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What Readers Want From Scenes

Reader reading a story, scene in story, Picture

Readers Want One Thing From a Scene – Change

Scenes are the building blocks of your story. Each scene moves the story forward and shed a no light on the main character. Each scene is a mini-story with the same overall sequence as the main story—beginning, middle, end. Within that mini-story a change happens.

Stories are about change.  
Jane Friedman

​Stories are built on conflict and resolution. Without conflict there is no story. In
Master Scene Sequence (Mystery Monday, Episode 8) I covered the two types of scene—proactive and reactive. The proactive scene leaves the protagonist with a setback and the reactive scene he makes a decision that leads to change.

The Four Reader Targets for Each Scene  

Each scene has a story arc. The purpose is to move the story forward. For readers that means keeping them engaged as your story unfolds.  Cover four reader emotional targets to involve your reader.

  1. The Story Plot. Know the purpose of the scene within the overall story. Example: The purpose of the scene is to reveal the protagonist’s lifelong practice of martial arts to provide motivation for knowing when and how to fight.
  2. The Character. The feeling about the character the reader has at the end of the scene. Example: When the reader finishes the scene, they will feel sympathy for the protagonist, but be skeptical of her ability to solve the puzzle.
  3. The Theme. What your reader thinks at the end of the scene. Example: At the end of the scene the reader will think that the protagonist has good observational skills but is using them incorrectly.
  4. The Conflict Suspense. At the end of the scene the audience will wonder (what will she do next?) Example: Will the protagonist overcome the political forces against him?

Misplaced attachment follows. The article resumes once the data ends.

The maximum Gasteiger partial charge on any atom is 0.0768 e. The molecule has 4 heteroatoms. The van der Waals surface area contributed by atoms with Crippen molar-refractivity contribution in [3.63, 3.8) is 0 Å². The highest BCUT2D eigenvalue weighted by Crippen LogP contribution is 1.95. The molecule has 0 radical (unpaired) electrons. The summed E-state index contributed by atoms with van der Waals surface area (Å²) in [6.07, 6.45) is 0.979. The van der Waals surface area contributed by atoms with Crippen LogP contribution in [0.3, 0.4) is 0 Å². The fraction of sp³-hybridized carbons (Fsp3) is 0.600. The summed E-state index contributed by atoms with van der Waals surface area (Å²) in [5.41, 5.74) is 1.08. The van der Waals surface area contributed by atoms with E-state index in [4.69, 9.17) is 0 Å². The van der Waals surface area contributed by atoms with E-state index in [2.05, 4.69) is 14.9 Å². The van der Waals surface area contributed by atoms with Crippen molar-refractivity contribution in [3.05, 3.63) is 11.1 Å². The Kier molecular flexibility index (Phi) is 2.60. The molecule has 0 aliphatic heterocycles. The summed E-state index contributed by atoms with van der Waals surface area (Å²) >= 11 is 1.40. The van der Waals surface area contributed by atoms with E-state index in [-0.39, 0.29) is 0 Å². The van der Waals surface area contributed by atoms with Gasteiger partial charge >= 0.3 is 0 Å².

When you are in the flow of writing, it’s not difficult to miss one of the reader target elements. Don’t over-think your writing. You can check each scene for the targets when you are editing. Keep the flow.

On the other hand, knowing these four reader targets will help you craft scenes that keep readers reading.

Ways to Create Change in a Scene

Change evolves through your characters so each scene requires a character to evolve in the story.

  1. Pulled out of comfort zone
  2. Complicates the situation
  3. Make a decision
  4. Takes action on the decision
  5. Describes what the action or decision means

In other words, a scene represents an event in the story. For mystery writers, when a detective evaluates the knowledge he has so far from evidence and clues, he is making a change. The change is his decision to act on the knowledge so far.

Event Thinking for the Writer

The simplest way to illustrate change in a scene is to build around an event. For example, in one scene your detective evaluates information and makes a decision. In the follow up scene, your detective takes action on the decision. He may interview a new suspect or talk again to a character with the conversation based on his new information.

Ideally, every scene is a story event. Robert McKee in Story.

If you focus on the event and change of each scene in relation to your story, you will know how your scene moves the story forward. Beginning writers will save themselves from writing out take scenes that need to be cut.

Each scene is another bridge between your reader and the story. Your reader crosses the bridge to get to the next event.

You’ll move your story forward and readers will keep reading.

Zara Altair

Zara Altair writes mysteries set in ancient Italy. Her course for beginning writers Write A Killer Mystery is coming soon. Get on the notification list.

Photo by Ben White on Unsplash

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